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New Formats for Music Emerge

Sdram_chipThe recording industry has always been driven by new formats throughout its history.  From wax cylinders to vinyl records, from cassette and 8-track tape to CD and more recently MP3 files. The music industry has always moved forward by introducing successful new formats and migrating people to a better product.  The CD has been around for nearly 23 years and is a tired format.  The major labels refused to license unprotected MP3 files and this decision is one of the reasons that they are in trouble today.

The future of music lies in embracing and developing new formats that give people increasing value and convenience – and makes music more attractive and makes it sound better. 

In our book, ‘The Future of Music’, and in recent industry presentations we proposed new formats for music, such as those to be delivered on flash memory cards and in jewelry.

Now, the vision begins to come to life.

SanDisk has announced plans to deliver music content via its microSD, flash based memory cards. The company will offer the new Rolling Stones album, ‘A Bigger Bang’, on the format starting in November. The price point will be $39.95, and the cards will be available through a large number of retailers. The Rolling Stones deal is only the beginning with the cards eventually including other forms of media. The company also announced that its Gruvi cards will be compatible with the Yahoo Music Unlimited service, allowing consumers to listen to subscription-based content across the same range of devices. To achieve this, the Gruvi cards will be compatible with the Yahoo Music Engine software client, which lets listeners manage music, create playlists, and purchase downloads.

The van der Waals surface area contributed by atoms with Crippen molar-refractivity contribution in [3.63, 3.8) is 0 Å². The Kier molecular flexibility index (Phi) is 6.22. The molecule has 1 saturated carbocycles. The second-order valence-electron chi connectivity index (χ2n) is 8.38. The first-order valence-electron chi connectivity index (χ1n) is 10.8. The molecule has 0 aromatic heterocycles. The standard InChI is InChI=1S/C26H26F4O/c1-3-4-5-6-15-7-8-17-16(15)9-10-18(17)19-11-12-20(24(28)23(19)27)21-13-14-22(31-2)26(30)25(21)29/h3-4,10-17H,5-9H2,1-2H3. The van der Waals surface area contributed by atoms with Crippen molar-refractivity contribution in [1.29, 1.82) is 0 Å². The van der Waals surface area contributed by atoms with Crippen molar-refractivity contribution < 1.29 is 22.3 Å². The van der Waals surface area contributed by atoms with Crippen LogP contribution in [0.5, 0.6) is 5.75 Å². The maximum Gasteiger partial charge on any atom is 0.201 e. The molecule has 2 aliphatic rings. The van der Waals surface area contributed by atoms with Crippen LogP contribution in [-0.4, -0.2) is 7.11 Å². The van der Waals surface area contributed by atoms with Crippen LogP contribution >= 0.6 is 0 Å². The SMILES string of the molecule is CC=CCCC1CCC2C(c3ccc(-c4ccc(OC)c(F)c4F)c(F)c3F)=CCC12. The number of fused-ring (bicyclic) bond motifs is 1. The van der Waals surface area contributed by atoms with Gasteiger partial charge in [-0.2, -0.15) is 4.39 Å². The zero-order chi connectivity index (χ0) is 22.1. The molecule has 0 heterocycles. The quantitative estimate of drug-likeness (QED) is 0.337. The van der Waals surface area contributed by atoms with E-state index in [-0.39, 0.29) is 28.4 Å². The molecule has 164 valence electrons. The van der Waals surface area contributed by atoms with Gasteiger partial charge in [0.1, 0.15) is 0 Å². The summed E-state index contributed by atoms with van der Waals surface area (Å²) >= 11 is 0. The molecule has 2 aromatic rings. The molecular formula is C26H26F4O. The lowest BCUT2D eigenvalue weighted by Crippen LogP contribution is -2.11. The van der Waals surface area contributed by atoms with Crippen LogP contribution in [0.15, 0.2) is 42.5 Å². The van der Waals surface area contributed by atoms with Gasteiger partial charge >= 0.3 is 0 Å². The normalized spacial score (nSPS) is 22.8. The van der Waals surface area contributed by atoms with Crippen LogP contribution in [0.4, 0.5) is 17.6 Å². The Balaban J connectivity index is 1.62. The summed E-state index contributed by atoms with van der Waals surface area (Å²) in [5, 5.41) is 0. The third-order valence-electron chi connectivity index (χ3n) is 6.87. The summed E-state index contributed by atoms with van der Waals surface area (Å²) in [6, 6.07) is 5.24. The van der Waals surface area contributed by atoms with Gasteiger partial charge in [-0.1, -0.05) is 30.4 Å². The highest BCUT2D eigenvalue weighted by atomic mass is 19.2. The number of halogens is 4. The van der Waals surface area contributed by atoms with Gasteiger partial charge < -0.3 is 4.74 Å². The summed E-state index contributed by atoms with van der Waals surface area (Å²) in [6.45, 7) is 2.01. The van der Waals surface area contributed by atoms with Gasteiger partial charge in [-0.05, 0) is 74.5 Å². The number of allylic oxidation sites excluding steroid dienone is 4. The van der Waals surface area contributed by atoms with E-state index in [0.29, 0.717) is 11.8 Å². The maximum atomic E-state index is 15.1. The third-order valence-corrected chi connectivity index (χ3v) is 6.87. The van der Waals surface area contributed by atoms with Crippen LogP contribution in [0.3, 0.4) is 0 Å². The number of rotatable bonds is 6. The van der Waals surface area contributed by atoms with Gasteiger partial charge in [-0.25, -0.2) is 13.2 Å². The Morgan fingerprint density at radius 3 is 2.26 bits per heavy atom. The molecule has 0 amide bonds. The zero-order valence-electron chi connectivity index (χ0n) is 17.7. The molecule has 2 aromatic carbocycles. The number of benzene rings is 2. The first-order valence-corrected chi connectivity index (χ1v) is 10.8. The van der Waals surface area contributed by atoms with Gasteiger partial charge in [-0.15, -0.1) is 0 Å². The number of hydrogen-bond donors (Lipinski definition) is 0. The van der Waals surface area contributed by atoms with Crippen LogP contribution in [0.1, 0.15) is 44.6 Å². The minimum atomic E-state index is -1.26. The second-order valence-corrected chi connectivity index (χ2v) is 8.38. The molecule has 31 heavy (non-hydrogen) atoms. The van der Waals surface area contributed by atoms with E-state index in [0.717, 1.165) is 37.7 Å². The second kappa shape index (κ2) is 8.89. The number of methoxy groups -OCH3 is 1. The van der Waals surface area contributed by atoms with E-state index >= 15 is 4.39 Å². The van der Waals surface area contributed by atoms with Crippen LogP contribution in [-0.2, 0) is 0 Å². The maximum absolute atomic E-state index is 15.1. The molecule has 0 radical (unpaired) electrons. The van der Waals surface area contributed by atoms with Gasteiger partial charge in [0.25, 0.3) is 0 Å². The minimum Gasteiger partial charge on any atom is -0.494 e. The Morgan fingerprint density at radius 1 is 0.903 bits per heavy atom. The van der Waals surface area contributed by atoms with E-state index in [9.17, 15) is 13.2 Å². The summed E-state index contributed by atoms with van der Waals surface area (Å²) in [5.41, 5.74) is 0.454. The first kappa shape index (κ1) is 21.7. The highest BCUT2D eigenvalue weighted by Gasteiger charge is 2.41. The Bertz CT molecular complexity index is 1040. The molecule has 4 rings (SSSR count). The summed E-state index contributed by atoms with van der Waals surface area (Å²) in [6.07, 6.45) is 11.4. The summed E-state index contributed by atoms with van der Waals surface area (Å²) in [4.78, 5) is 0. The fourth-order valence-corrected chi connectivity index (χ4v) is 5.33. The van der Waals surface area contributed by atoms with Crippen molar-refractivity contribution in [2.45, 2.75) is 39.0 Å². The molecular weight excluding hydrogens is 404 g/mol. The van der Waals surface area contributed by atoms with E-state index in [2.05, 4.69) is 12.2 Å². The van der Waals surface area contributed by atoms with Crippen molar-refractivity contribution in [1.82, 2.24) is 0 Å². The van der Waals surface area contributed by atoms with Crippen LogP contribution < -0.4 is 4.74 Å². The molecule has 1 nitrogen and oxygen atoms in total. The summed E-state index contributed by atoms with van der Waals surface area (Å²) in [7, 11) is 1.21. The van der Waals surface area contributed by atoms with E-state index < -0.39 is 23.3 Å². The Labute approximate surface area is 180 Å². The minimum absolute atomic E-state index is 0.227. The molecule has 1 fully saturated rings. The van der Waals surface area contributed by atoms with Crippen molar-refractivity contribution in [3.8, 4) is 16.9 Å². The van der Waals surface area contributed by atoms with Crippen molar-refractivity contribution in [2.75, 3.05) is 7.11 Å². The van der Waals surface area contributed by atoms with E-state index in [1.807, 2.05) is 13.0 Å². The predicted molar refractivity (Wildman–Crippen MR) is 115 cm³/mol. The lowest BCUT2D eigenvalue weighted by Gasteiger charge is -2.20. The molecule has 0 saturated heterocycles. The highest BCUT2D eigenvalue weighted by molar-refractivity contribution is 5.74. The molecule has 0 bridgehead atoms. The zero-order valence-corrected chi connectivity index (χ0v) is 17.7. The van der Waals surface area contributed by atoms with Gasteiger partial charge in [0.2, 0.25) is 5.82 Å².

Read more here.

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  1. Kirk McElhearn says:

    Providing as both FLAC and MP3 is laudable, but FLAC is beyond the ken of most users. Why don’t they just put WAV/AIFF files on the card? If it’s 1GB, there’s plenty of room for a single album in that format.

    While the idea is interesting, how many albums would you buy for $40? Presumably, the incentive is that you need a SD card; but you don’t need dozens of them.

    Yet another good idea gone wrong…

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